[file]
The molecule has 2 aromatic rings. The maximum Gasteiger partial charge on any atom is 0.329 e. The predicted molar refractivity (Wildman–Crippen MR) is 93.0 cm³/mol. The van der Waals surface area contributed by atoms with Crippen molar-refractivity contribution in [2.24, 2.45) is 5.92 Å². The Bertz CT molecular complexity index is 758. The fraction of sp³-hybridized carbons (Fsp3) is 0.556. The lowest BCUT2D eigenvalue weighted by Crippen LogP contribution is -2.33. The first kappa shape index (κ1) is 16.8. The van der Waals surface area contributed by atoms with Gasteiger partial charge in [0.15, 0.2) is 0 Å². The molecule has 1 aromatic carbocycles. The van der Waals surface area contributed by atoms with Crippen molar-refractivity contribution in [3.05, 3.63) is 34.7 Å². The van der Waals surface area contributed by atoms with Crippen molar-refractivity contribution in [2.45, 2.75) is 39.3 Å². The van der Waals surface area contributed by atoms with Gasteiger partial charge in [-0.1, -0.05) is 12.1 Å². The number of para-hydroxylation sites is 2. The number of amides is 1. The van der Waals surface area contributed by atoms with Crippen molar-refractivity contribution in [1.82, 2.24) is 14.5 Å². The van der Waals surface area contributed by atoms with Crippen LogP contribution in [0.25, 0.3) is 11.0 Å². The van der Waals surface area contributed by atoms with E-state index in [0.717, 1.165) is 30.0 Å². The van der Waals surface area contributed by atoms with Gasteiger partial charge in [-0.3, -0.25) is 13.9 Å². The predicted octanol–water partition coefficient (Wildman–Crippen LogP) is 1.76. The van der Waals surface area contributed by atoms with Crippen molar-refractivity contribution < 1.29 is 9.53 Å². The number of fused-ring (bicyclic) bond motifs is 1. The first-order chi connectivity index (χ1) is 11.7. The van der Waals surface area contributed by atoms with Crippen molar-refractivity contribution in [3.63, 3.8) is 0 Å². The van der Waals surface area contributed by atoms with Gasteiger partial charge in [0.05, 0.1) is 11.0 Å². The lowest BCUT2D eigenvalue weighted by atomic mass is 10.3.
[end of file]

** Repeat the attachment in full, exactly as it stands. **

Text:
The molecule has 2 aromatic rings. The maximum Gasteiger partial charge on any atom is 0.329 e. The predicted molar refractivity (Wildman–Crippen MR) is 93.0 cm³/mol. The van der Waals surface area contributed by atoms with Crippen molar-refractivity contribution in [2.24, 2.45) is 5.92 Å². The Bertz CT molecular complexity index is 758. The fraction of sp³-hybridized carbons (Fsp3) is 0.556. The lowest BCUT2D eigenvalue weighted by Crippen LogP contribution is -2.33. The first kappa shape index (κ1) is 16.8. The van der Waals surface area contributed by atoms with Gasteiger partial charge in [0.15, 0.2) is 0 Å². The molecule has 1 aromatic carbocycles. The van der Waals surface area contributed by atoms with Crippen molar-refractivity contribution in [3.05, 3.63) is 34.7 Å². The van der Waals surface area contributed by atoms with Crippen molar-refractivity contribution in [2.45, 2.75) is 39.3 Å². The van der Waals surface area contributed by atoms with Gasteiger partial charge in [-0.1, -0.05) is 12.1 Å². The number of para-hydroxylation sites is 2. The number of amides is 1. The van der Waals surface area contributed by atoms with Crippen molar-refractivity contribution in [1.82, 2.24) is 14.5 Å². The van der Waals surface area contributed by atoms with Crippen LogP contribution in [0.25, 0.3) is 11.0 Å². The van der Waals surface area contributed by atoms with E-state index in [0.717, 1.165) is 30.0 Å². The van der Waals surface area contributed by atoms with Gasteiger partial charge in [-0.3, -0.25) is 13.9 Å². The predicted octanol–water partition coefficient (Wildman–Crippen LogP) is 1.76. The van der Waals surface area contributed by atoms with Crippen molar-refractivity contribution < 1.29 is 9.53 Å². The number of fused-ring (bicyclic) bond motifs is 1. The first-order chi connectivity index (χ1) is 11.7. The van der Waals surface area contributed by atoms with Crippen molar-refractivity contribution in [3.63, 3.8) is 0 Å². The van der Waals surface area contributed by atoms with Gasteiger partial charge in [0.05, 0.1) is 11.0 Å². The lowest BCUT2D eigenvalue weighted by atomic mass is 10.3.